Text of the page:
foreigners

  1. foreigners
    1. Synopsis
    2. Interface
      1. define-foreign-record-type
        1. Slot definitions
        2. The getter
        3. The setter
        4. record declarations
          1. constructor
          2. destructor
      2. define-foreign-enum-type
        1. enumspec
    3. Examples
      1. define-foreign-enum-type
      2. define-foreign-record-type
    4. Author
    5. Version history
    6. License

Synopsis

foreigners is a collection of useful FFI macros.

To use this extension, import both the core FFI syntax and the syntax we provide:

(import foreign)     ; core FFI syntax
(import foreigners)  ; this egg

Interface

define-foreign-record-type

[syntax] (define-foreign-record-type name [decl ...] slot ...)

This macro defines accessor procedures for a C structure definition. It is the counterpart to Chicken 3's define-foreign-record, but modeled after SRFI 9's define-record-type for better hygiene.

NAME should either be a symbol or a list of the form (TYPENAME FOREIGNNAME). If NAME is a symbol, then a C declaration will be generated that defines a C struct named struct NAME. If NAME is a list, then no struct declaration will be generated and FOREIGNNAME should name an existing C record type. A foreign-type specifier named NAME (or TYPENAME) will be defined as a pointer to the given C structure.

Slot definitions

A SLOT definition should be a list of one of the following forms:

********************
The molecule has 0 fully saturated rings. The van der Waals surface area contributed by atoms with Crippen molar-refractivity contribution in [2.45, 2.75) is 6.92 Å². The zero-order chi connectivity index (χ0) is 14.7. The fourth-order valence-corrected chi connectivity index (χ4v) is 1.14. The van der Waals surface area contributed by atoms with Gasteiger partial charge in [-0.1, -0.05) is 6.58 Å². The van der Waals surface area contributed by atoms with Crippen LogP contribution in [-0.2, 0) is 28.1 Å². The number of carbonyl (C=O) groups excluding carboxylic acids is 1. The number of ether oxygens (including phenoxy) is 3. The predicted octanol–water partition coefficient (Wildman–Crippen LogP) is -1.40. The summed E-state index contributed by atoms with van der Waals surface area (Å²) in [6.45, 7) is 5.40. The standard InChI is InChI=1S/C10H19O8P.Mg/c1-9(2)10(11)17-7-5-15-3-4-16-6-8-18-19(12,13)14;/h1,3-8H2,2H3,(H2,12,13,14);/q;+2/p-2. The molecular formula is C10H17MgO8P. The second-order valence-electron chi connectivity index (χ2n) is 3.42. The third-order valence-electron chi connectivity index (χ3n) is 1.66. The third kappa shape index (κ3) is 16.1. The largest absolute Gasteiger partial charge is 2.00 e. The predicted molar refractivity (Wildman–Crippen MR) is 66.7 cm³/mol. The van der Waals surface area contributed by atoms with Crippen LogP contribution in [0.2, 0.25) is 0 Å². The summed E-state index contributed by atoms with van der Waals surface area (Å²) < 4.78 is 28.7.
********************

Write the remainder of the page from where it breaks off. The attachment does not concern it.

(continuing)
(type slotname getter [setter])
(type (slotname size) getter [setter])

where TYPE, SLOTNAME, GETTER and SETTER are all symbols. The latter form defines an array of SIZE elements of the type TYPE embedded in the structure. For every slot, a getter procedure and optionally a setter procedure will be generated.

The getter
(getter foreign-record-pointer [index])

A procedure of one argument (a pointer to a C structure), that returns the slot value of the slot SLOTNAME. If a SIZE has been given in the slot definition, then an additional argument INDEX is required that specifies the index of an array-element.

The setter
(setter foreign-record-pointer [index] value)

A procedure of two arguments (a pointer to a C structure) and a value, that sets the slot value of the slot SLOTNAME in the structure. If a SIZE has been given in the slot definition, then an additional argument INDEX is required for the array index.

If the setter is omitted from the slot form, no setter procedure will be generated. This is the equivalent of the (const ...) modifier in Chicken 3. Slots of the types (struct ...) or (union ...) are accessed as pointers to the embedded struct (or union) and no setter will be generated regardless.

record declarations

Additionally, special record declarations (DECL ...) may be given, where each declaration consists of a list of the form (KEYWORD ARGUMENT ...). Declarations must occur before slots. The available declarations are:

constructor
(constructor: NAME)

Generate a constructor-procedure with no arguments that has the name NAME (a symbol) that returns a pointer to a structure of this type. The storage will be allocated with malloc(3).

Memory allocated by a constructor is not automatically freed. You will probably need to generate a destructor (see below) and call it manually, or register a finalizer yourself.

destructor
(destructor: NAME)

Generate a destructor function with the name NAME that takes a pointer to a structure of this type as its single argument and releases the storage with free(3). If the argument is #f, the destructor procedure does nothing.

define-foreign-enum-type

[syntax] (define-foreign-enum-type (type-name native-type [default-value]) (scheme->number number->scheme) enumspec ...)